Less capacity, more local treatment and more public input on cost sharing was the message from Colwood residents about proposed sewage treatment costs.
Colwood city staff heard from the public, who weighed in last week at a transportation and public infrastructure meeting held to discuss concerns over sewage costs.
The issue revolves around sewage treatment for the Capital Regional District. Municipalities are being asked to buy in for whatever capacity they will need over the next 20 years. For a fast growing community such as Colwood that means potentially paying large amounts of money now for capacity that may not be used for years to come.
Based on what was heard at the meeting, Coun. Judith Cullington said the infrastructure committee she chairs will recommend council buy in for less capacity than originally planned. The city can then build its own treatment facilities when needed in the future, with developers footing the bill.
“(We’ll) look at opportunities for smaller, localized treatment plants and kind of address new development as it comes on board,” said Cullington. “That’s certainly not a done decision, but that’s certainly what we heard from people.”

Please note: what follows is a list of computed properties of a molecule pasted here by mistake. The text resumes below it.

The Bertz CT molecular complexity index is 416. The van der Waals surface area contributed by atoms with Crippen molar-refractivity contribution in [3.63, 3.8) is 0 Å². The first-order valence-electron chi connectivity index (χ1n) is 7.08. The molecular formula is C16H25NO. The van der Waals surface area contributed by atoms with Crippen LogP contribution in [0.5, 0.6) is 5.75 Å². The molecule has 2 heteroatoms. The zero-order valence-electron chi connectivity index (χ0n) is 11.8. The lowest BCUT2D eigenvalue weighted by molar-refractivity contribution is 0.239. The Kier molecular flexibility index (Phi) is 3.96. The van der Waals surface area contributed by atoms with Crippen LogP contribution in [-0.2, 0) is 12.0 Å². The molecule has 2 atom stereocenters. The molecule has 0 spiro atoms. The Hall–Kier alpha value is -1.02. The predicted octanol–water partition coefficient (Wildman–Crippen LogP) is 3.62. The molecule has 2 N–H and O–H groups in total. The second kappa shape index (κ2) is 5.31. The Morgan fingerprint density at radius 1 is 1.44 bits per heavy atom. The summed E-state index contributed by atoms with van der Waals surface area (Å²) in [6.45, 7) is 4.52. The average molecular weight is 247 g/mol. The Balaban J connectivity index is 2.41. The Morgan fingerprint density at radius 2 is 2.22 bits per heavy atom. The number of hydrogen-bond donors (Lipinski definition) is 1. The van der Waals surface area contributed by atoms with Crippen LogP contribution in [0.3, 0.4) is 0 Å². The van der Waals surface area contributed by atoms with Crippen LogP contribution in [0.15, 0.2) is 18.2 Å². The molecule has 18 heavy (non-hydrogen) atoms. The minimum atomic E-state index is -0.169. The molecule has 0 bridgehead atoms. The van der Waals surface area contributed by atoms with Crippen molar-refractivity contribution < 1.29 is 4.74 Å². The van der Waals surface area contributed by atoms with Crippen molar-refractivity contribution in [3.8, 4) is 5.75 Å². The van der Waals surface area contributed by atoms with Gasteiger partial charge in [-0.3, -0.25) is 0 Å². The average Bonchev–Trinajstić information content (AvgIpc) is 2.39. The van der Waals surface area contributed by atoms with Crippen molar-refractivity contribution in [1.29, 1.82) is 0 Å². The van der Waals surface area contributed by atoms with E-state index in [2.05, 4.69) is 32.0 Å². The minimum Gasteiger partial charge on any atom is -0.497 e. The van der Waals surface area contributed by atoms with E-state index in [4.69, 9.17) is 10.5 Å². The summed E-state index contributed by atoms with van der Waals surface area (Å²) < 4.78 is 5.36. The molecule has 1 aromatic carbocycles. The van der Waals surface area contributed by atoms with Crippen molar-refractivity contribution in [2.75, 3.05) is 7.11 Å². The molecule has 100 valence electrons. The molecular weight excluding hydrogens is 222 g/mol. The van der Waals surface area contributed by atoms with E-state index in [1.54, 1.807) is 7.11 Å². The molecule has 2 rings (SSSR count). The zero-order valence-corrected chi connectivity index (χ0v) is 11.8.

The second issue is how the city is going to pay for sewage capacity.
“It’s unfair to put it all on the backs of the existing sewer users because that could be horrendously expensive,” Cullington said. “Equally, it also seems unfair to put the treatment costs on to the backs of people who don’t get that service.”
The committee is also recommending council have ongoing consultation with the public going forward.
“This is something that affects every homeowner, or potentially affects every homeowner, so how do we make sure that people have an opportunity to say their piece.”
The decision about capacity needs to be made soon now that senior levels of government have committed funds, while the decision over how to allocate the costs is less urgent.
Colwood city council will address the issue at its next meeting on Monday, July 23 at 7 p.m.